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Web3 Funding Sees Huge Drop As Big Rounds Dip

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Investors are tightening their purse strings on everything right now — and that apparently even means the next iteration of the internet.

For the last two years, venture capitalists have been enamored with all things Web3 — a hot buzzword that encompasses everything from crypto startups to blockchain developers to decentralized tech builders. However, after a record-breaking 2021 which saw more than $30 billion invested in this burgeoning space, investors seem to be taking a pause.

Funding to VC-backed Web3 startups, as well as the number of deals, dropped to its lowest since the end of 2020, with the sector mirroring the venture market in general

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The recently completed quarter only saw slightly more than $3.3 billion roll into startups in the space — nearly a 50% decrease from the previous quarter. That’s the lowest total since just about $1 billion went to startups in Q4 2020, and a far cry from the high of nearly $9.3 billion invested in Q4 last year.

Deal flow also dwindled in the third quarter, with only 408 deals announced. That’s more than 200 fewer deals from both Q4 2021 and this year’s Q1. It also marks the lowest number since Q4 2020 when only 262 deals were announced.

Thus far this year in total, investors have poured $17.7 billion into Web3 — well off pace to reach last year’s record $30 billion.

Big deals slow

One issue affecting Web3 funding is a story that has been repeated by many VCs this year — large growth rounds at sky-high valuations are not happening now.

There certainly were big rounds in Q3, including:

  • In September, Palo Alto, California-based Mysten Labs, the developer of the Sui Layer 1 blockchain, closed a $300 million Series B at a more than $2 billion valuation led by FTX Ventures.
  • That same month, Santa Monica, California-based sports metaverse company LootMogul secured a $200 million investment commitment from Gem. The startup is looking to build virtual sports cities based on real-world brands and professional athletes.
  • In July, Palo Alto-based Aptos Labs locked up a $150 million Series A led by FTX Ventures and Jump Crypto at a $2 billion-plus valuation. The round came just four months after the company, which is creating its own Layer 1 system blockchain, closed a $200 million investment that minted it a unicorn. 

However, those deals were the exceptions more than the norm in the third quarter. In fact, the third quarter only saw five rounds of $100 million or more. That is the fewest since the fourth quarter of 2020, which saw only two. It is also well off the 26 such rounds announced in the first quarter of this year or the 21 witnessed in Q4 last year.

Big names go quiet

It is important to remember nearly all tech sectors have witnessed something similar with the number of big rounds falling drastically. Large growth firms including Tiger Global and Dragoneer have pulled back in the market, and so called tourist investors — those not extremely familiar with a certain technology — have fled to focus more on their portfolios and the sectors they know better.

That likely has affected Web3 funding more than some other areas, as much of the technology is relatively new and many investors are not nearly as acclimated to it as they are to other industries.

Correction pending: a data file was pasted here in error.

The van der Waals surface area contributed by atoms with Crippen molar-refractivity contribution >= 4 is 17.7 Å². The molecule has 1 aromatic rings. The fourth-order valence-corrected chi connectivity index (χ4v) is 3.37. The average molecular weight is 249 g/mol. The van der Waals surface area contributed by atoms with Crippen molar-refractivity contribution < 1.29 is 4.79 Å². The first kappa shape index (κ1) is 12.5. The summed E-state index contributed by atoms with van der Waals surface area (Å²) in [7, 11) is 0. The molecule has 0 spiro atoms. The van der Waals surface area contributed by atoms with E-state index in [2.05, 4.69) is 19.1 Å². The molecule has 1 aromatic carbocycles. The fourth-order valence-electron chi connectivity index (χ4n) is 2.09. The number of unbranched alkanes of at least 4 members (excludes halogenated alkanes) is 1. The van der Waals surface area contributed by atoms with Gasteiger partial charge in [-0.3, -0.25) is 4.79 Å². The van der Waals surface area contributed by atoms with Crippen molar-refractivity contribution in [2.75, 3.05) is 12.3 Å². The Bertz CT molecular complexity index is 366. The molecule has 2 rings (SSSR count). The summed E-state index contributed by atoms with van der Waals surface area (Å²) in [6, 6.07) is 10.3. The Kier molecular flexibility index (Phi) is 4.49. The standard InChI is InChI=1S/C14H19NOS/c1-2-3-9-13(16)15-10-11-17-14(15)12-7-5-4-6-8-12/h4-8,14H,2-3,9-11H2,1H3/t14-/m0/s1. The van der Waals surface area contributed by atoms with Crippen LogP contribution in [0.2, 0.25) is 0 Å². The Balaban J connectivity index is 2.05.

Tiger appears to be a good case in point, as the huge crossover investor made 30 investments in Web3-related startups in the first two quarters of the year, but only four such deals in the third quarter.

Just this week, The Wall Street Journal reported Andreessen Horowitz’s flagship cryptocurrency fund lost 40% in value in the first half of the year, according to people familiar with the matter. According to Crunchbase data, the firm — which has been one of crypto’s and Web3’s biggest supporters — has slowed its investment cadence in crypto and blockchain in recent quarters. After making 53 deals in those sectors from Q4 2021 to Q2 of this year, the firm made only nine deals in the third quarter.

There also is the added aspect that investors see limited exit options in a still-maturing market like Web3. In times of uncertainty, investors like to see a direct path to liquidity if need be, and M&A activity has been sparse in the industry, especially in the last couple of quarters with only about a dozen deals announced, according to Crunchbase data.

Maybe some positives

While all those numbers do not paint a very promising picture, there are some positive trends if one looks closely.

September actually was the best month since June for Web3 funding, with VC-backed startups raising nearly $1.6 billion, per Crunchbase data. Investors have spoken optimistically of a small comeback in the fourth quarter as valuations have lowered and a new reality has set in.

Also, despite the slowdown in large growth rounds and funding in general, the Web3 sector still minted a handful of unicorns in the third quarter, including Mysten Labs, San Francisco-based continuous settlement protocol Zebec, Switzerland’s crypto products developer and London-based blockchain network 5ire.

With so much dry powder out there currently, there is definitely money to make more. However, during these uncertain economic times, investors seem wary of high valuations, so a big rebound seems unlikely for the fourth quarter.


For Web3 funding numbers we analyze investments made into VC-backed startups in both cryptocurrency and blockchain.

Illustration: Dom Guzman

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